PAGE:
Why not Creighton?

The existential question of Bluejay soccer

Tucked in among the few remaining warehouses in a formerly industrial part of Omaha, just north of downtown, is one of the most efficient football factories in America. Creighton soccer turns out winners with mechanical precision. If not for that other factory down in Lincoln – which produces a brand of football preferred by the locals and sold nationwide – the Bluejays could be the most successful college program in the state.

Maybe they already are. Since 1992 the Jays have made 18 NCAA tournament appearances, including 17 straight between 1992 and 2008. They’ve made it to the College Cup - soccer’s version of the Final Four - three times. CollegeSoccerNews.com calls Morrison Stadium the “most exciting venue” in the country. In ten of the last 11 years Creighton has had at least one player on the Hermann Trophy watch list, college soccer’s Heisman Trophy.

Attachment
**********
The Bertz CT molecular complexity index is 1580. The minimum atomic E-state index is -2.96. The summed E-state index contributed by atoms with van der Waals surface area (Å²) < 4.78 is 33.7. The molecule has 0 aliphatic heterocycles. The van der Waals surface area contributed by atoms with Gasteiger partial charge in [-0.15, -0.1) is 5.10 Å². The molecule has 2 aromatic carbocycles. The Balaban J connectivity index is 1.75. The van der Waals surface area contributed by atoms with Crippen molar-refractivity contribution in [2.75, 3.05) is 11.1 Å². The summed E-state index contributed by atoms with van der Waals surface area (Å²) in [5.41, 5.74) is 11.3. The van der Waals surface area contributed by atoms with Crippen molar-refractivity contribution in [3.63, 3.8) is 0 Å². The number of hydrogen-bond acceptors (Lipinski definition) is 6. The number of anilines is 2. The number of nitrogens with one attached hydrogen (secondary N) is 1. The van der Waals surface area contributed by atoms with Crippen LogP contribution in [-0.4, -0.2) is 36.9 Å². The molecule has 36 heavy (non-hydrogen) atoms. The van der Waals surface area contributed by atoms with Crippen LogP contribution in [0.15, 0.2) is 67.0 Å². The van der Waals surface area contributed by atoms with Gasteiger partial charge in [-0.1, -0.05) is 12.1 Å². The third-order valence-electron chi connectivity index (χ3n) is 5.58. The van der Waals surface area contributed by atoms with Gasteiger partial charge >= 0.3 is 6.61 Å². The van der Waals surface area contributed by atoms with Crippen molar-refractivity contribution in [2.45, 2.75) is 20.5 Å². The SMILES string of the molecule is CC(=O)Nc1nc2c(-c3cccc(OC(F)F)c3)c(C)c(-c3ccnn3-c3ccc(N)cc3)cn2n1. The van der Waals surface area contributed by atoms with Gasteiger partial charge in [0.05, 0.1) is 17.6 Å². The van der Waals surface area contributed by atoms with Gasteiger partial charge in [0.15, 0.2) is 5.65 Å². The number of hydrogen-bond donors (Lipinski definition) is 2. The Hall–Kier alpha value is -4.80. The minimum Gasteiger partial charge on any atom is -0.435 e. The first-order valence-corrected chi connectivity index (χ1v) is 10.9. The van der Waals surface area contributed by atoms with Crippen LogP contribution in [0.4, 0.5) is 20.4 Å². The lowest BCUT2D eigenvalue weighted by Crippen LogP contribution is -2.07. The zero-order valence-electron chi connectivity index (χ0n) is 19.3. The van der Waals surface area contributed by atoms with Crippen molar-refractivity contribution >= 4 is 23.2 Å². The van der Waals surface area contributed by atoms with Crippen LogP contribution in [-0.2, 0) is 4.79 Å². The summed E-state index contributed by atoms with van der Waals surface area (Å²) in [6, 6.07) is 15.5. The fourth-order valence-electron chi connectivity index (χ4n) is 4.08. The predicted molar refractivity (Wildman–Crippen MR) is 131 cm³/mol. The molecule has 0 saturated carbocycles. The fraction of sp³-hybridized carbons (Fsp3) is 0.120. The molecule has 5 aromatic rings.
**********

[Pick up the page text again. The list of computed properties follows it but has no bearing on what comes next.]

Bob Warming built most of that, reviving the Creighton soccer program in 1990 before leaving to coach Penn State after the 2009 season. Enter Jamie Clark, one of college soccer’s hot young talents. In year one he took Creighton to the NCAA tournament and it looks like the Jays are set for the foreseeable future. Then Clark abruptly left for Washington. Two talented coaches lured out of Omaha by bigger athletic departments, bigger budgets and a bigger national profile across all sports.

That’s what makes the arrival of Elmar Bolowich in Omaha so interesting. He went the opposite way to become Creighton’s new head coach. In 22 seasons at North Carolina Bolowich took the Tarheels to four College Cups, including the last three seasons, and won a national title in 2001. He had the big athletic department, the big public university budget and all the resources he needed to keep UNC soccer humming until his retirement. So why did he decide to come to Creighton?

“Why not?”

Bolowich, a native of Edenkoben, Germany, lets the somewhat cryptic answer hang there for a bit. The answer is a question of the question itself and it’s a good one. Why not Creighton? As in, what’s stopping this place from being not just one of the best, but the best soccer program in the country?